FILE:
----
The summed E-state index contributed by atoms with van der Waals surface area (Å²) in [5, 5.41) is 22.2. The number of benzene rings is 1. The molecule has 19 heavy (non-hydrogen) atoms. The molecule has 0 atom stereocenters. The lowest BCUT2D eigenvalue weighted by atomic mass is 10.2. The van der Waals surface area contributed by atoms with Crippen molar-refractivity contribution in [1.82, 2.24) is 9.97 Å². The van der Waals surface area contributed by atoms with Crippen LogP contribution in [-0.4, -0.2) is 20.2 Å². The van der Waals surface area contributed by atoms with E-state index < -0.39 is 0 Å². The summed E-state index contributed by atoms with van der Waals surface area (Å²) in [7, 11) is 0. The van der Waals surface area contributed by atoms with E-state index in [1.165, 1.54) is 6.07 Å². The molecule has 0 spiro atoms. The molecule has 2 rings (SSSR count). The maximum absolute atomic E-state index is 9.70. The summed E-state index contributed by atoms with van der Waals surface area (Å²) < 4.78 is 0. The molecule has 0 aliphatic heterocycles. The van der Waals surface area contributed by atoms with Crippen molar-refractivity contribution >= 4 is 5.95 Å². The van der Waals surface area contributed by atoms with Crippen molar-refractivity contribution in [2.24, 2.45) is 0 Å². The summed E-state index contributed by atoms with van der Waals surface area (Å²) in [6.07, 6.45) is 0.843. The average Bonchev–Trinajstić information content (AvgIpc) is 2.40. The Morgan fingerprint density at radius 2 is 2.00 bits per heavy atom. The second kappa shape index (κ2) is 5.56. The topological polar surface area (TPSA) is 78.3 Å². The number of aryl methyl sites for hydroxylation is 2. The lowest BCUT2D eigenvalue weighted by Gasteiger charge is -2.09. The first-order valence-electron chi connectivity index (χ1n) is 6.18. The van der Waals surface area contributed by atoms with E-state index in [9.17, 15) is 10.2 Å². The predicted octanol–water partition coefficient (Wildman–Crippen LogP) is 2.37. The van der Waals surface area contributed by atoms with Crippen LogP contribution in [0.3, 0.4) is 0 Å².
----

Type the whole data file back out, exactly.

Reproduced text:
The summed E-state index contributed by atoms with van der Waals surface area (Å²) in [5, 5.41) is 22.2. The number of benzene rings is 1. The molecule has 19 heavy (non-hydrogen) atoms. The molecule has 0 atom stereocenters. The lowest BCUT2D eigenvalue weighted by atomic mass is 10.2. The van der Waals surface area contributed by atoms with Crippen molar-refractivity contribution in [1.82, 2.24) is 9.97 Å². The van der Waals surface area contributed by atoms with Crippen LogP contribution in [-0.4, -0.2) is 20.2 Å². The van der Waals surface area contributed by atoms with E-state index < -0.39 is 0 Å². The summed E-state index contributed by atoms with van der Waals surface area (Å²) in [7, 11) is 0. The van der Waals surface area contributed by atoms with E-state index in [1.165, 1.54) is 6.07 Å². The molecule has 0 spiro atoms. The molecule has 2 rings (SSSR count). The maximum absolute atomic E-state index is 9.70. The summed E-state index contributed by atoms with van der Waals surface area (Å²) < 4.78 is 0. The molecule has 0 aliphatic heterocycles. The van der Waals surface area contributed by atoms with Crippen molar-refractivity contribution >= 4 is 5.95 Å². The van der Waals surface area contributed by atoms with Crippen molar-refractivity contribution in [2.24, 2.45) is 0 Å². The summed E-state index contributed by atoms with van der Waals surface area (Å²) in [6.07, 6.45) is 0.843. The average Bonchev–Trinajstić information content (AvgIpc) is 2.40. The Morgan fingerprint density at radius 2 is 2.00 bits per heavy atom. The second kappa shape index (κ2) is 5.56. The topological polar surface area (TPSA) is 78.3 Å². The number of aryl methyl sites for hydroxylation is 2. The lowest BCUT2D eigenvalue weighted by Gasteiger charge is -2.09. The first-order valence-electron chi connectivity index (χ1n) is 6.18. The van der Waals surface area contributed by atoms with E-state index in [9.17, 15) is 10.2 Å². The predicted octanol–water partition coefficient (Wildman–Crippen LogP) is 2.37. The van der Waals surface area contributed by atoms with Crippen LogP contribution in [0.3, 0.4) is 0 Å².